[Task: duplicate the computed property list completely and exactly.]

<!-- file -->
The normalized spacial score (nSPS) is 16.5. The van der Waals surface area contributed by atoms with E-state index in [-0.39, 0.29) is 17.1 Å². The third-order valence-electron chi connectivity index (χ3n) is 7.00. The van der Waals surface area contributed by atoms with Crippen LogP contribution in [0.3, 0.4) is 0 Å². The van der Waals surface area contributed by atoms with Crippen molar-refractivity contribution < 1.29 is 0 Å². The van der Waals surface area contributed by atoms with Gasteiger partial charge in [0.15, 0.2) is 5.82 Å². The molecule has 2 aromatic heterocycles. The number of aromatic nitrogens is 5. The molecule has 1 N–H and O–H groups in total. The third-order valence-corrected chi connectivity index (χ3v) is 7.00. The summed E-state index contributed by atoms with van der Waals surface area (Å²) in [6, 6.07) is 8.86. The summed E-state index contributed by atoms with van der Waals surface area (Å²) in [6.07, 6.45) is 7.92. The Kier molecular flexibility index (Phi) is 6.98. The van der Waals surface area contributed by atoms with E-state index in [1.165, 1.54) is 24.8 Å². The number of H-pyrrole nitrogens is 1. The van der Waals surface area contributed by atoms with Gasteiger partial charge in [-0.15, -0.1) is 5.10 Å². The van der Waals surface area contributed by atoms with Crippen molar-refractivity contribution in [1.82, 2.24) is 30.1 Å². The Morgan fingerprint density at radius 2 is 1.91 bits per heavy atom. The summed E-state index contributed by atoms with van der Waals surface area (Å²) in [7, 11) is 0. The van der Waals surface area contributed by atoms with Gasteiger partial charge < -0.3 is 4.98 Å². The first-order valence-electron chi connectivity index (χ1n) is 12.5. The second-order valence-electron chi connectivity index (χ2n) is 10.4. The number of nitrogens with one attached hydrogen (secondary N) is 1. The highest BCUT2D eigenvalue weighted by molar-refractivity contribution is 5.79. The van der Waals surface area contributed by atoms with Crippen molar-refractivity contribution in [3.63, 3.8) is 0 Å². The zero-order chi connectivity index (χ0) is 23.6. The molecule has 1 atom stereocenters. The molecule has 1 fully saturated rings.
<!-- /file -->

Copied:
The normalized spacial score (nSPS) is 16.5. The van der Waals surface area contributed by atoms with E-state index in [-0.39, 0.29) is 17.1 Å². The third-order valence-electron chi connectivity index (χ3n) is 7.00. The van der Waals surface area contributed by atoms with Crippen LogP contribution in [0.3, 0.4) is 0 Å². The van der Waals surface area contributed by atoms with Crippen molar-refractivity contribution < 1.29 is 0 Å². The van der Waals surface area contributed by atoms with Gasteiger partial charge in [0.15, 0.2) is 5.82 Å². The molecule has 2 aromatic heterocycles. The number of aromatic nitrogens is 5. The molecule has 1 N–H and O–H groups in total. The third-order valence-corrected chi connectivity index (χ3v) is 7.00. The summed E-state index contributed by atoms with van der Waals surface area (Å²) in [6, 6.07) is 8.86. The summed E-state index contributed by atoms with van der Waals surface area (Å²) in [6.07, 6.45) is 7.92. The Kier molecular flexibility index (Phi) is 6.98. The van der Waals surface area contributed by atoms with E-state index in [1.165, 1.54) is 24.8 Å². The number of H-pyrrole nitrogens is 1. The van der Waals surface area contributed by atoms with Gasteiger partial charge in [-0.15, -0.1) is 5.10 Å². The van der Waals surface area contributed by atoms with Crippen molar-refractivity contribution in [1.82, 2.24) is 30.1 Å². The Morgan fingerprint density at radius 2 is 1.91 bits per heavy atom. The summed E-state index contributed by atoms with van der Waals surface area (Å²) in [7, 11) is 0. The van der Waals surface area contributed by atoms with Gasteiger partial charge < -0.3 is 4.98 Å². The first-order valence-electron chi connectivity index (χ1n) is 12.5. The second-order valence-electron chi connectivity index (χ2n) is 10.4. The number of nitrogens with one attached hydrogen (secondary N) is 1. The highest BCUT2D eigenvalue weighted by molar-refractivity contribution is 5.79. The van der Waals surface area contributed by atoms with Crippen molar-refractivity contribution in [3.63, 3.8) is 0 Å². The zero-order chi connectivity index (χ0) is 23.6. The molecule has 1 atom stereocenters. The molecule has 1 fully saturated rings.